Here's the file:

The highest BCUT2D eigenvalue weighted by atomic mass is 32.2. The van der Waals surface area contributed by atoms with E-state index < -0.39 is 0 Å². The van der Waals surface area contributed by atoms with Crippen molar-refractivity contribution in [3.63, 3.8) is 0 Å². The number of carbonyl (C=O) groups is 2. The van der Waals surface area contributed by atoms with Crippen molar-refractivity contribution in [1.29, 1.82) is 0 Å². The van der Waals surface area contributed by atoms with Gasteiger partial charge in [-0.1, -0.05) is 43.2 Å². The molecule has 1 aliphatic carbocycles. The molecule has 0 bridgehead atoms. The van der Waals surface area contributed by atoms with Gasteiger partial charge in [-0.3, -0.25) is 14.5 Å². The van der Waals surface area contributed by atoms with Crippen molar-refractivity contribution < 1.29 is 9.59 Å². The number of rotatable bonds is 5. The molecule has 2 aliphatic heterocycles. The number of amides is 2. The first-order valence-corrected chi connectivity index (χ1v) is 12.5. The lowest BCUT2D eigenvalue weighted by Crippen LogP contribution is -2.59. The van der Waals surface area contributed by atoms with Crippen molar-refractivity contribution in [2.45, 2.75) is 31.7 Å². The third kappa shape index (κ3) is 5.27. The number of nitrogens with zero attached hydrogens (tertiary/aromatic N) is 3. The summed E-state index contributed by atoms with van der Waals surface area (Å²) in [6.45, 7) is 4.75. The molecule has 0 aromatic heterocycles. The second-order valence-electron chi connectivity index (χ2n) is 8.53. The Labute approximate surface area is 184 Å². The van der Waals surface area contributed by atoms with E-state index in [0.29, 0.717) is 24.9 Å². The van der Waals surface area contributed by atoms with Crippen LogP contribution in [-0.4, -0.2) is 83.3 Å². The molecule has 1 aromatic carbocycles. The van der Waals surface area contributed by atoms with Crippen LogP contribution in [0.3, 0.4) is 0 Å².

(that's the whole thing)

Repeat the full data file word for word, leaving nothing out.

The highest BCUT2D eigenvalue weighted by atomic mass is 32.2. The van der Waals surface area contributed by atoms with E-state index < -0.39 is 0 Å². The van der Waals surface area contributed by atoms with Crippen molar-refractivity contribution in [3.63, 3.8) is 0 Å². The number of carbonyl (C=O) groups is 2. The van der Waals surface area contributed by atoms with Crippen molar-refractivity contribution in [1.29, 1.82) is 0 Å². The van der Waals surface area contributed by atoms with Gasteiger partial charge in [-0.1, -0.05) is 43.2 Å². The molecule has 1 aliphatic carbocycles. The molecule has 0 bridgehead atoms. The van der Waals surface area contributed by atoms with Gasteiger partial charge in [-0.3, -0.25) is 14.5 Å². The van der Waals surface area contributed by atoms with Crippen molar-refractivity contribution < 1.29 is 9.59 Å². The number of rotatable bonds is 5. The molecule has 2 aliphatic heterocycles. The number of amides is 2. The first-order valence-corrected chi connectivity index (χ1v) is 12.5. The lowest BCUT2D eigenvalue weighted by Crippen LogP contribution is -2.59. The van der Waals surface area contributed by atoms with Crippen molar-refractivity contribution in [2.45, 2.75) is 31.7 Å². The third kappa shape index (κ3) is 5.27. The number of nitrogens with zero attached hydrogens (tertiary/aromatic N) is 3. The summed E-state index contributed by atoms with van der Waals surface area (Å²) in [6.45, 7) is 4.75. The molecule has 0 aromatic heterocycles. The second-order valence-electron chi connectivity index (χ2n) is 8.53. The Labute approximate surface area is 184 Å². The van der Waals surface area contributed by atoms with E-state index in [0.29, 0.717) is 24.9 Å². The van der Waals surface area contributed by atoms with Crippen LogP contribution in [-0.4, -0.2) is 83.3 Å². The molecule has 1 aromatic carbocycles. The van der Waals surface area contributed by atoms with Crippen LogP contribution in [0.3, 0.4) is 0 Å².